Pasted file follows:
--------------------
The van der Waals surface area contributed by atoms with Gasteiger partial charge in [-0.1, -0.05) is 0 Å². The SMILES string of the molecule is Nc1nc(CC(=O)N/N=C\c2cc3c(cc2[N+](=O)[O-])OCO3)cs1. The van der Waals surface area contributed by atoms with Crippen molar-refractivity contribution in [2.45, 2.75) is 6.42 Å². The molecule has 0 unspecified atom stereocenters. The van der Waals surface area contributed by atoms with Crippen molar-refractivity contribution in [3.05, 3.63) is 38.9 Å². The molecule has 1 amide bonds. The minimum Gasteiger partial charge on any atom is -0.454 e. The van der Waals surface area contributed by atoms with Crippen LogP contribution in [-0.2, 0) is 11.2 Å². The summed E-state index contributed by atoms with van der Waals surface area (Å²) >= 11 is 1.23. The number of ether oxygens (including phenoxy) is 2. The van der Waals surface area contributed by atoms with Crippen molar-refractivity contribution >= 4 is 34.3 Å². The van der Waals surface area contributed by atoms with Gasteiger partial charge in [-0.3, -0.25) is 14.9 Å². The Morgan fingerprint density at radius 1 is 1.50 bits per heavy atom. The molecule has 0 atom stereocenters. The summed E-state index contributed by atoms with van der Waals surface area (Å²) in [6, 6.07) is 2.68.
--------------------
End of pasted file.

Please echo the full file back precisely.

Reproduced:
The van der Waals surface area contributed by atoms with Gasteiger partial charge in [-0.1, -0.05) is 0 Å². The SMILES string of the molecule is Nc1nc(CC(=O)N/N=C\c2cc3c(cc2[N+](=O)[O-])OCO3)cs1. The van der Waals surface area contributed by atoms with Crippen molar-refractivity contribution in [2.45, 2.75) is 6.42 Å². The molecule has 0 unspecified atom stereocenters. The van der Waals surface area contributed by atoms with Crippen molar-refractivity contribution in [3.05, 3.63) is 38.9 Å². The molecule has 1 amide bonds. The minimum Gasteiger partial charge on any atom is -0.454 e. The van der Waals surface area contributed by atoms with Crippen LogP contribution in [-0.2, 0) is 11.2 Å². The summed E-state index contributed by atoms with van der Waals surface area (Å²) >= 11 is 1.23. The number of ether oxygens (including phenoxy) is 2. The van der Waals surface area contributed by atoms with Crippen molar-refractivity contribution >= 4 is 34.3 Å². The van der Waals surface area contributed by atoms with Gasteiger partial charge in [-0.3, -0.25) is 14.9 Å². The Morgan fingerprint density at radius 1 is 1.50 bits per heavy atom. The molecule has 0 atom stereocenters. The summed E-state index contributed by atoms with van der Waals surface area (Å²) in [6, 6.07) is 2.68.